Black History Month Parade introduces block party, attracts all ages

Phyllis Coley, CEO and publisher of Spectacular Magazine and main planner of the Black History Month Parade waves at the front of the parade. (Staff photo by Kenzie Cook)

North Carolina’s Annual Black History Month Parade has partied its way down Fayetteville Street past NCCU’s campus for nearly 20 years. But the 16th anniversary of the event brought something new: a block party.

Members of the Research Triangle Charter Academy Pearls Auxiliary Team pose together as they wait for the parade to begin. From left: Amarii Lofton, Leelah Ray, Kori Lewis, Shawni Lucas and Jordyn Jackson. (Staff photo by Kenzie Cook)

Phyllis Coley, the CEO and publisher of Spectacular Magazine, as well as the main organizer of the parade, said she thought adding the block party would bring more young people to the scene and give families and observers more things to do.

“We wanted more people to come and enjoy themselves, so we put a party every block in four parking lots along Fayetteville Street,” Coley said.

And enjoy themselves they did.

Music blasted from DJ booths. Food trucks opened for business next to T-shirt vendors. Inflatable slides, obstacle courses and bounce houses provided fun for people of all ages.

Crowds milled around the parking lots at Fayetteville Street Elementary School, Church’s Chicken, NCCU’s student union and Brant Street. Girl Scouts selling cookies set up shop between parties to catch passers-by. Families plopped chairs and blankets down along the street to wait for the parade.

Several students from NCCU ventured to the block party outside the student union, some for the first time.

Marielle Gabriele, 21, a junior family and consumer sciences major at NCCU, had never been to the Black History Month Parade before. After learning about the block party from a friend, she decided to check it out.

“I didn’t know it before because I guess I was never really involved as much, but being here now and talking to people…it’s actually more exciting,” Gabriele explained.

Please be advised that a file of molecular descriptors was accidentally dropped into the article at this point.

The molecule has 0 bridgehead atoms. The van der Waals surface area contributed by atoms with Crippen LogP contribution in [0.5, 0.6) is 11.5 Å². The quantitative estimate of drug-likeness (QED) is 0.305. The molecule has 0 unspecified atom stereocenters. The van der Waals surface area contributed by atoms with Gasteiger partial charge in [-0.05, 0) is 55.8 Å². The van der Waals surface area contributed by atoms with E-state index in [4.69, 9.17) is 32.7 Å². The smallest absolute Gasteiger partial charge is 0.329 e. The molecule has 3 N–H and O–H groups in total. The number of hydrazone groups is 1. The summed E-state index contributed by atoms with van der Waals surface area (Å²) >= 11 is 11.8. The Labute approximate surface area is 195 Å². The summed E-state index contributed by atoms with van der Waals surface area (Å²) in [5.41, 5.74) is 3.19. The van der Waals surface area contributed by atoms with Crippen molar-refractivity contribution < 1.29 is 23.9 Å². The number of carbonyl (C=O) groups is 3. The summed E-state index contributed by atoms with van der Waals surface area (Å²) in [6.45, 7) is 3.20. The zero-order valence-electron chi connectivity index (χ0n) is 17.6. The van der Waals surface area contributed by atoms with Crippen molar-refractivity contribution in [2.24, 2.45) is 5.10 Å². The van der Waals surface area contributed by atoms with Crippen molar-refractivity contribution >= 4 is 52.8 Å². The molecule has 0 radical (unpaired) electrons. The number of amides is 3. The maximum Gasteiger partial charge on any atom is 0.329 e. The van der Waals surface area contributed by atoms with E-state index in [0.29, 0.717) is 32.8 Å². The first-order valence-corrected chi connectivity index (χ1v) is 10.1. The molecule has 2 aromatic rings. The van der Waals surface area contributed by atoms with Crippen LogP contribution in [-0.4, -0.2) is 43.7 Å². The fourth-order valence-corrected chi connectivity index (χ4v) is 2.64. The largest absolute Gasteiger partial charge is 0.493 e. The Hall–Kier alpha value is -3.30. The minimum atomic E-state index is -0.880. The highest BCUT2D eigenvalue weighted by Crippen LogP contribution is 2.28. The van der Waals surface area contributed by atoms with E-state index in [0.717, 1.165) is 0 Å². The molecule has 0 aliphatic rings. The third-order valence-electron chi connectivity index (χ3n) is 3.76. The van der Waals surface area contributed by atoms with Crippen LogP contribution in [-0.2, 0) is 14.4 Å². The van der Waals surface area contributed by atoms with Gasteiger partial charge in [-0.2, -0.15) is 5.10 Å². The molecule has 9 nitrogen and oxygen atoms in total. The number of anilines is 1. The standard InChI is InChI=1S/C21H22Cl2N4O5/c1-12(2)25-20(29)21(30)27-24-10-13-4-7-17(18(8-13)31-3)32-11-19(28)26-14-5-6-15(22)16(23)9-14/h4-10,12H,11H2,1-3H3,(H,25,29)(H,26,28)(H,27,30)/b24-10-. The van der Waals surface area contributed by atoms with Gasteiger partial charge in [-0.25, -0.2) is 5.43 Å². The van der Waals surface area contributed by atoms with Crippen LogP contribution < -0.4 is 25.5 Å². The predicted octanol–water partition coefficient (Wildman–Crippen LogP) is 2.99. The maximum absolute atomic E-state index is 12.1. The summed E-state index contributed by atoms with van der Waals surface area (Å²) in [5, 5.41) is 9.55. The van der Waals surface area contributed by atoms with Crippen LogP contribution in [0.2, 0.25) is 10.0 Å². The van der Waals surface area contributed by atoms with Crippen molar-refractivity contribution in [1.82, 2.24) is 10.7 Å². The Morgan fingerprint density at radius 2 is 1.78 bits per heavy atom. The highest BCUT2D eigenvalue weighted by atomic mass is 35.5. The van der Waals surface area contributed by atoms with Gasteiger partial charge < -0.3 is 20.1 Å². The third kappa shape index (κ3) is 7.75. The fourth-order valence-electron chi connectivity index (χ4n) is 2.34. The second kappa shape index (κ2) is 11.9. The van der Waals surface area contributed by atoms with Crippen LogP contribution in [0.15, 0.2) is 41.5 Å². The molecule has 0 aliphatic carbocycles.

While the block parties were entertaining parade-goers, those involved in the parade were lining up at W. G. Pearson Elementary school. Two of the featured marching bands representing NCCU and Research Triangle Charter Academy lined up along the side of the road, practicing their parade tunes and dances. The Pearls Auxiliary Team of RTCA practiced their routines on the opposite side of the street.

The five dancers in Pearls—Kori Lewis, Amarii Lofton, Shawni Lucas, Jordyn Jackson and Leelah Ray—enjoy performing in the Black History Month Parade, even if they haven’t yet grasped the importance of the occasion.

One of the Pearls said she enjoyed performing in the parade, but didn’t see how it was any different than other parades they have performed in.

Some parents of these RTCA students hoped being involved in the parade would help them come to understand the impact of Black History Month.

“A lot of times the kids either aren’t paying attention or don’t know what’s going on; they only know they’re here to perform,” said Ceara Lucas, 31, a Durham native and mother of one of the Pearls. “But I know for RTCA, they teach them the meaning behind Black History [Month] and the different projects they do during February.”

The parade began at noon—an hour after the block parties—with veterans, marching bands, and church and school groups. At the very front of the parade, Coley herself waved from the sunroof of an SUV.

Even after the parade ended, the block parties continued full blast for a couple more hours as crowds thinned out and people escaped the cold.

Each year, the parade has a new event to bring out larger crowds. Last year hosted a step competition among sororities and fraternities. Only time will tell if the block party makes an appearance in years to come.

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